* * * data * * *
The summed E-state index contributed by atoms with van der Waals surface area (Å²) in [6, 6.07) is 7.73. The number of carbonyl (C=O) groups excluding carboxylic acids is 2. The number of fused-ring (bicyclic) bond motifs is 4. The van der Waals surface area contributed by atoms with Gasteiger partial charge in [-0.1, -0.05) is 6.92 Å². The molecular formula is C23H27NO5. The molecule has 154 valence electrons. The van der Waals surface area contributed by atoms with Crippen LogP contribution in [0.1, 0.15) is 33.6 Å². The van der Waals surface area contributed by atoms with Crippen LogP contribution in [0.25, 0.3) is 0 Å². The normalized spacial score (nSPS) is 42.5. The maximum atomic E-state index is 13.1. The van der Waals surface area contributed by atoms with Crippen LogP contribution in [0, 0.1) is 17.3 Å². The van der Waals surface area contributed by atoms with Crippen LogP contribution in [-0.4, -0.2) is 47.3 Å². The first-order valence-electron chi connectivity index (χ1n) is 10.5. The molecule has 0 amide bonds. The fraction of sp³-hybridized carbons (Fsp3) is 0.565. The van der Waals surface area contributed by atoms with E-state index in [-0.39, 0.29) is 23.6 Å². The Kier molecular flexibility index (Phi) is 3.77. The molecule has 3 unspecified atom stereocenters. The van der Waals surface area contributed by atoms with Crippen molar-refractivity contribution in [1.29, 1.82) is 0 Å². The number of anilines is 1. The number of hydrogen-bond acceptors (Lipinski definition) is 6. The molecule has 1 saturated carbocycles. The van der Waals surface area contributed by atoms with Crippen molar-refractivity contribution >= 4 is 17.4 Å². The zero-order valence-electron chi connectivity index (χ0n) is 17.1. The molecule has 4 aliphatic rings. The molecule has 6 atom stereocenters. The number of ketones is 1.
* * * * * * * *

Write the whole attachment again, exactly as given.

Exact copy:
The summed E-state index contributed by atoms with van der Waals surface area (Å²) in [6, 6.07) is 7.73. The number of carbonyl (C=O) groups excluding carboxylic acids is 2. The number of fused-ring (bicyclic) bond motifs is 4. The van der Waals surface area contributed by atoms with Gasteiger partial charge in [-0.1, -0.05) is 6.92 Å². The molecular formula is C23H27NO5. The molecule has 154 valence electrons. The van der Waals surface area contributed by atoms with Crippen LogP contribution in [0.1, 0.15) is 33.6 Å². The van der Waals surface area contributed by atoms with Crippen LogP contribution in [0.25, 0.3) is 0 Å². The normalized spacial score (nSPS) is 42.5. The maximum atomic E-state index is 13.1. The van der Waals surface area contributed by atoms with Crippen LogP contribution in [0, 0.1) is 17.3 Å². The van der Waals surface area contributed by atoms with Crippen LogP contribution in [-0.4, -0.2) is 47.3 Å². The first-order valence-electron chi connectivity index (χ1n) is 10.5. The molecule has 0 amide bonds. The fraction of sp³-hybridized carbons (Fsp3) is 0.565. The van der Waals surface area contributed by atoms with E-state index in [-0.39, 0.29) is 23.6 Å². The Kier molecular flexibility index (Phi) is 3.77. The molecule has 3 unspecified atom stereocenters. The van der Waals surface area contributed by atoms with Crippen molar-refractivity contribution in [1.29, 1.82) is 0 Å². The number of anilines is 1. The number of hydrogen-bond acceptors (Lipinski definition) is 6. The molecule has 1 saturated carbocycles. The van der Waals surface area contributed by atoms with Crippen molar-refractivity contribution >= 4 is 17.4 Å². The zero-order valence-electron chi connectivity index (χ0n) is 17.1. The molecule has 4 aliphatic rings. The molecule has 6 atom stereocenters. The number of ketones is 1.